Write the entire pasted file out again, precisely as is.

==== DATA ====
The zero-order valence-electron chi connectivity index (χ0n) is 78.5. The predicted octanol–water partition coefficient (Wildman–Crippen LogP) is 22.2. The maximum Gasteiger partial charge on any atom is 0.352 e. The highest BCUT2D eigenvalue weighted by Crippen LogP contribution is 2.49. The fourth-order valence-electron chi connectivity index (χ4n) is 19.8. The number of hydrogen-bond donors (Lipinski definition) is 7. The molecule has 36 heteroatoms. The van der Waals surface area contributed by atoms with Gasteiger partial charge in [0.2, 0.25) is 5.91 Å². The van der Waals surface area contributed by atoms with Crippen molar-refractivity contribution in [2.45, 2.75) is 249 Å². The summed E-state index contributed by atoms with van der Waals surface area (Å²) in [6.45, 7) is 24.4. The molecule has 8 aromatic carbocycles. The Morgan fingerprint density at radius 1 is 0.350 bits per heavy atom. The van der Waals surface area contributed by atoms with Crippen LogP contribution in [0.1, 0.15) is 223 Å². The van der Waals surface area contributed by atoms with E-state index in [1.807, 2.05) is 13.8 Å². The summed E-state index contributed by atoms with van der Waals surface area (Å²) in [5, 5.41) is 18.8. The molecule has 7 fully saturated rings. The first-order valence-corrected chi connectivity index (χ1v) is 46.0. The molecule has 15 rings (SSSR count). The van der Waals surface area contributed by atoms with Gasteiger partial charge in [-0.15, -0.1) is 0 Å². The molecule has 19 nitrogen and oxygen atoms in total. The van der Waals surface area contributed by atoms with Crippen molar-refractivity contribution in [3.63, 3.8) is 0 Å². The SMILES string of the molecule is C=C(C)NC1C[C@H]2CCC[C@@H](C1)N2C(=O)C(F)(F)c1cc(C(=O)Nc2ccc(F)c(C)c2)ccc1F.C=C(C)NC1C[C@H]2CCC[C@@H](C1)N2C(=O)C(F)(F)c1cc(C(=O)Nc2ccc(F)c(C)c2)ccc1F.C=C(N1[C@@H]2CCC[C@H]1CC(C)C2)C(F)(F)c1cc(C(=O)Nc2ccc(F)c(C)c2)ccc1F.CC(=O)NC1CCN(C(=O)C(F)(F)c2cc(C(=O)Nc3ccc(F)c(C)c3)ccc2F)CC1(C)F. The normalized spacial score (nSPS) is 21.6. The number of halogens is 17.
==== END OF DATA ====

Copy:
The zero-order valence-electron chi connectivity index (χ0n) is 78.5. The predicted octanol–water partition coefficient (Wildman–Crippen LogP) is 22.2. The maximum Gasteiger partial charge on any atom is 0.352 e. The highest BCUT2D eigenvalue weighted by Crippen LogP contribution is 2.49. The fourth-order valence-electron chi connectivity index (χ4n) is 19.8. The number of hydrogen-bond donors (Lipinski definition) is 7. The molecule has 36 heteroatoms. The van der Waals surface area contributed by atoms with Gasteiger partial charge in [0.2, 0.25) is 5.91 Å². The van der Waals surface area contributed by atoms with Crippen molar-refractivity contribution in [2.45, 2.75) is 249 Å². The summed E-state index contributed by atoms with van der Waals surface area (Å²) in [6.45, 7) is 24.4. The molecule has 8 aromatic carbocycles. The Morgan fingerprint density at radius 1 is 0.350 bits per heavy atom. The van der Waals surface area contributed by atoms with Crippen LogP contribution in [0.1, 0.15) is 223 Å². The van der Waals surface area contributed by atoms with E-state index in [1.807, 2.05) is 13.8 Å². The summed E-state index contributed by atoms with van der Waals surface area (Å²) in [5, 5.41) is 18.8. The molecule has 7 fully saturated rings. The first-order valence-corrected chi connectivity index (χ1v) is 46.0. The molecule has 15 rings (SSSR count). The van der Waals surface area contributed by atoms with Gasteiger partial charge in [-0.15, -0.1) is 0 Å². The molecule has 19 nitrogen and oxygen atoms in total. The van der Waals surface area contributed by atoms with Crippen molar-refractivity contribution in [3.63, 3.8) is 0 Å². The SMILES string of the molecule is C=C(C)NC1C[C@H]2CCC[C@@H](C1)N2C(=O)C(F)(F)c1cc(C(=O)Nc2ccc(F)c(C)c2)ccc1F.C=C(C)NC1C[C@H]2CCC[C@@H](C1)N2C(=O)C(F)(F)c1cc(C(=O)Nc2ccc(F)c(C)c2)ccc1F.C=C(N1[C@@H]2CCC[C@H]1CC(C)C2)C(F)(F)c1cc(C(=O)Nc2ccc(F)c(C)c2)ccc1F.CC(=O)NC1CCN(C(=O)C(F)(F)c2cc(C(=O)Nc3ccc(F)c(C)c3)ccc2F)CC1(C)F. The normalized spacial score (nSPS) is 21.6. The number of halogens is 17.